What is the most important car in the history of Bentley Motors? It’s certainly not any of those vintage racers dubbed ‘the fastest lorries in the world’ by none other than Ettore Bugatti, that won Le Mans five times in seven attempts. You could argue it was the 1982 Mulsanne Turbo, the car that rescued the brand from a near moribund state and set it back on course to greatness, but I’d state the case for another.
Obviously it’s the first one. The 1919 prototype called EXP1 which phutted into life fully two years before Bentley actually got around to delivering a car to a customer. After that? The Continental GT, no question at all.
Up until the Continental GT was launched at the end of 2003, Bentley had been essentially a cottage industry, knocking out tiny numbers of cars built mainly by men with pencils behind their ears. They were charming of course, constructed from beautiful materials and actually quite quick but, whisper it, not terribly good. But then again, if you only intended to make 1000 cars in a good year, you could get away with that. But when Volkswagen bought Bentley in 1998, it decided that if its investment in new product and transforming the factory from a facility originally designed to build Merlin aero engines into something state of the art was to be rewarded, it would need to build not 1000, but 10,000 cars…
It was a ludicrously ambitious plan except for one thing: it worked. The strategy was to get people thinking about Bentley in a way they’d not done for a lifetime or even at all, hence its ultimately successful three year campaign to win Le Mans. And it is no coincidence at all that this victory came in the same year the Continental GT went on sale. The Continental GT was not designed to appeal primarily to Bentley buyers because there weren’t nearly enough of them around. It was designed to appeal to people who’d never considered buying a Bentley.
Consider the proposition that Bentley, still clutching the Le Mans winners trophy, put to its prospects at the end of 2003. Here was a Bentley that looked and behaved not like an ancient relic, but a state of the art, thoroughly modern sporting GT. It would be the first Bentley with twelve cylinders, the first with four-wheel drive. It would have 100bhp more than the next most powerful Bentley on sale, enough to make it also the fastest accelerating Bentley in history and the only one to date that could get anywhere near 200mph. In fact it would punch straight through that landmark speed. Pretty compelling eh? Well the kicker was still to come, because in real terms this was also almost certainly the cheapest Bentley ever to go on sale. At launch it was priced at £110,000, over £40,000 less than the cheapest Arnage.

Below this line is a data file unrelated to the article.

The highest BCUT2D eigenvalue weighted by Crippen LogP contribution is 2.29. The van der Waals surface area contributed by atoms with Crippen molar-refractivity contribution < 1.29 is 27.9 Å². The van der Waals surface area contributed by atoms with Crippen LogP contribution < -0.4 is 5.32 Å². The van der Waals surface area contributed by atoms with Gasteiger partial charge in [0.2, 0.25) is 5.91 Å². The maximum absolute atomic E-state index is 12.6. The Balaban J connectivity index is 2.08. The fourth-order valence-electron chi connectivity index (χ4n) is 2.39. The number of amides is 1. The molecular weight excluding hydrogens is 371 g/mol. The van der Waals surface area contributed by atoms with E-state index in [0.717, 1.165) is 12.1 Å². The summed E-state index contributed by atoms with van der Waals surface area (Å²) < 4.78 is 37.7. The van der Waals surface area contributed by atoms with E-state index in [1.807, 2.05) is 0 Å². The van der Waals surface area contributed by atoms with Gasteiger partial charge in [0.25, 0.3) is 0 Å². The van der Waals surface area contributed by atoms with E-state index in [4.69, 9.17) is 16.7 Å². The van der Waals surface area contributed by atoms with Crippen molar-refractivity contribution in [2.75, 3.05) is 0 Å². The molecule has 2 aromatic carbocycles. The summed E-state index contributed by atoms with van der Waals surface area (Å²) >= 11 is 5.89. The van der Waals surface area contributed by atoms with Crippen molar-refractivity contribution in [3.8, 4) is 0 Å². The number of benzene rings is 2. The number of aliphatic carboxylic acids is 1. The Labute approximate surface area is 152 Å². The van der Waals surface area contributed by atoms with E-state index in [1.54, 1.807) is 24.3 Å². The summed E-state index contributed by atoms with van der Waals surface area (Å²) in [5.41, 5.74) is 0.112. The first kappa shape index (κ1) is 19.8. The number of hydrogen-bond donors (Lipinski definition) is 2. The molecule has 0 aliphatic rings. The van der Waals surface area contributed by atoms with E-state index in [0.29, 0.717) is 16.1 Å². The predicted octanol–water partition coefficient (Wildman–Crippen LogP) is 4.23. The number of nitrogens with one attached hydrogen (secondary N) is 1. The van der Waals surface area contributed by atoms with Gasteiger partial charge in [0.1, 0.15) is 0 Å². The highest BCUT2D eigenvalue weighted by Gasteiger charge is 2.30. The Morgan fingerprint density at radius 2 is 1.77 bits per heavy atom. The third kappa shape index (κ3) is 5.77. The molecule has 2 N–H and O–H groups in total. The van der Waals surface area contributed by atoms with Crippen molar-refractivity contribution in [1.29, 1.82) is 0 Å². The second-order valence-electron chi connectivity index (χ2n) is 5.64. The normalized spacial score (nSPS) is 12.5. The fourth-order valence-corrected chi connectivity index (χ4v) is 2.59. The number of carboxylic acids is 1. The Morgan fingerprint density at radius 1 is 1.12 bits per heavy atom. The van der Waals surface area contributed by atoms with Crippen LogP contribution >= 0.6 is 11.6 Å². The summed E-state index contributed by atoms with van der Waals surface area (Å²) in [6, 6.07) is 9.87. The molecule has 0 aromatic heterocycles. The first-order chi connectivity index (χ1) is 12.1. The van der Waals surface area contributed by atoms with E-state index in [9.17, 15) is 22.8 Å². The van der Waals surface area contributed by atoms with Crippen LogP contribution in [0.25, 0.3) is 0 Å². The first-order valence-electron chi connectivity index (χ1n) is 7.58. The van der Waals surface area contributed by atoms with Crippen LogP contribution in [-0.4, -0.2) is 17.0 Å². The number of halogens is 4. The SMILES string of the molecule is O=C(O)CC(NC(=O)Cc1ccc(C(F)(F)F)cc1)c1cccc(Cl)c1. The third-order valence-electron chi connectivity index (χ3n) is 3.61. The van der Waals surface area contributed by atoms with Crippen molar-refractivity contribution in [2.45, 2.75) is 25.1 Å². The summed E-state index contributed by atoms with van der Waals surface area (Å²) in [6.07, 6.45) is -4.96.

Predictably enough, punters formed a queue, one so long that, with the addition of the Flying Spur saloon and GTC convertible, it actually overwhelmed Crewe’s ability to make them. For just a brief period before the financial crash, Flying Spurs were being assembled in a VW factory in Dresden.
All of the above would seem to be good grounds to think of the Continental GT as a good candidate for future classic status. But there’s something else too. A few years back I was asked to do a test involving a second hand Aston Martin DB9, a Lamborghini Gallardo and a Conti GT. And three lovely, low miles nearly new cars were meant to be supplied by local dealers to take part. But the day before the Bentley dealer rang to say someone turned up with a suitcase full of cash and the car was gone. Surely he had another? Apparently not unless, of course, I wanted some old dog of a Conti that had just been traded in with 70,000 miles on the clock and bodywork and wheels showing all the signs of a long, hard life of neglect on the streets. With no choice, I took that one instead and discovered a car that, for all its travails, still felt far more solid and together than either the pristine Aston or Lambo.
That’s the thing with these Bentleys: they are built to last. You often hear horror stories about 12 cylinder, low volume, 200mph coupes from small, posh brands but never in my experience about Continental GTs. Combining Bentley build quality with Volkswagen architecture created a car that was about as bombproof as such a thing can be.
But perhaps the best thing about them right now is that they are ridiculously cheap. You can buy a clean early car with a few miles on the clock for less than £20,000. Double that amount and you’re well into second generation car (launched in 2011) territory.
It’s possible to get excited and spend vast sums buying any one of the low volume specials like the Supersports models, but while they might be fast and rare it is questionable whether they are worth the extra when it comes to the driving experience. Were I to be in the market for a Continental GT (and excluding the current third generation car because it’s still on sale), I’d choose a second series V8S. It was improved in every area, none more so than its ride quality, while the V8 is a lighter, more characterful, frugal and just plain better engine than the W12. And I’d have the S model because it has more power than the standard V8 (521bhp compared to 500bhp), a quicker-acting gearbox, better handling and a more sporting look. Introduced in 2014, nice cars now cost around £50,000, little more than one third what it cost new seven years ago. Lovely.